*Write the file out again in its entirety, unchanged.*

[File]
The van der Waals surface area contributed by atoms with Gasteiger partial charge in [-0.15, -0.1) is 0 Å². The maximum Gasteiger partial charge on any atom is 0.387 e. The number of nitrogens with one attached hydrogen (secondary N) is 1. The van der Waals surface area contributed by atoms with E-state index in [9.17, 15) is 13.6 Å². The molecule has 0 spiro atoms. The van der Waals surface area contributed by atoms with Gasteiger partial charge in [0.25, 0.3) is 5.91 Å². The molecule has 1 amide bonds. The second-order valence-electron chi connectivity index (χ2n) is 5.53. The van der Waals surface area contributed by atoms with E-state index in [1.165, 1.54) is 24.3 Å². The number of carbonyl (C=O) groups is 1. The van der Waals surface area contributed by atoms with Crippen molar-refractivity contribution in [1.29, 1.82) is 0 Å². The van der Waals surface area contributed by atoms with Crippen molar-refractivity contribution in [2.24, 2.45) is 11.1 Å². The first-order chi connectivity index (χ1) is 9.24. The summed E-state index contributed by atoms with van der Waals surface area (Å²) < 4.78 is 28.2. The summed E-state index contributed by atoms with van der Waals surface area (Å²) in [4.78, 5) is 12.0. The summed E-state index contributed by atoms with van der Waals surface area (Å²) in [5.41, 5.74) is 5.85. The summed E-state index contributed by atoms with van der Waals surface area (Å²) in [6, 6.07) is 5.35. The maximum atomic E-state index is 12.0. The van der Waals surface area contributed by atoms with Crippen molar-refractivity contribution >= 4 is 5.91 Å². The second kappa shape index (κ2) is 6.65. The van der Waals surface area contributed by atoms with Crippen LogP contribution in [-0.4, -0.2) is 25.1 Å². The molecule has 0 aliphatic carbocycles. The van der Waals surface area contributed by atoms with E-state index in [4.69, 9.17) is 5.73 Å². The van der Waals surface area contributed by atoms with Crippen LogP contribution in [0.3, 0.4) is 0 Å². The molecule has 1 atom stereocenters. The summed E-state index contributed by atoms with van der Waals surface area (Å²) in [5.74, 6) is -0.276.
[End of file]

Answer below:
The van der Waals surface area contributed by atoms with Gasteiger partial charge in [-0.15, -0.1) is 0 Å². The maximum Gasteiger partial charge on any atom is 0.387 e. The number of nitrogens with one attached hydrogen (secondary N) is 1. The van der Waals surface area contributed by atoms with E-state index in [9.17, 15) is 13.6 Å². The molecule has 0 spiro atoms. The van der Waals surface area contributed by atoms with Gasteiger partial charge in [0.25, 0.3) is 5.91 Å². The molecule has 1 amide bonds. The second-order valence-electron chi connectivity index (χ2n) is 5.53. The van der Waals surface area contributed by atoms with E-state index in [1.165, 1.54) is 24.3 Å². The number of carbonyl (C=O) groups is 1. The van der Waals surface area contributed by atoms with Crippen molar-refractivity contribution in [1.29, 1.82) is 0 Å². The van der Waals surface area contributed by atoms with Crippen molar-refractivity contribution in [2.24, 2.45) is 11.1 Å². The first-order chi connectivity index (χ1) is 9.24. The summed E-state index contributed by atoms with van der Waals surface area (Å²) < 4.78 is 28.2. The summed E-state index contributed by atoms with van der Waals surface area (Å²) in [4.78, 5) is 12.0. The summed E-state index contributed by atoms with van der Waals surface area (Å²) in [5.41, 5.74) is 5.85. The summed E-state index contributed by atoms with van der Waals surface area (Å²) in [6, 6.07) is 5.35. The maximum atomic E-state index is 12.0. The van der Waals surface area contributed by atoms with Crippen molar-refractivity contribution >= 4 is 5.91 Å². The second kappa shape index (κ2) is 6.65. The van der Waals surface area contributed by atoms with Crippen LogP contribution in [-0.4, -0.2) is 25.1 Å². The molecule has 0 aliphatic carbocycles. The van der Waals surface area contributed by atoms with E-state index in [4.69, 9.17) is 5.73 Å². The van der Waals surface area contributed by atoms with Crippen LogP contribution in [0.3, 0.4) is 0 Å². The molecule has 1 atom stereocenters. The summed E-state index contributed by atoms with van der Waals surface area (Å²) in [5.74, 6) is -0.276.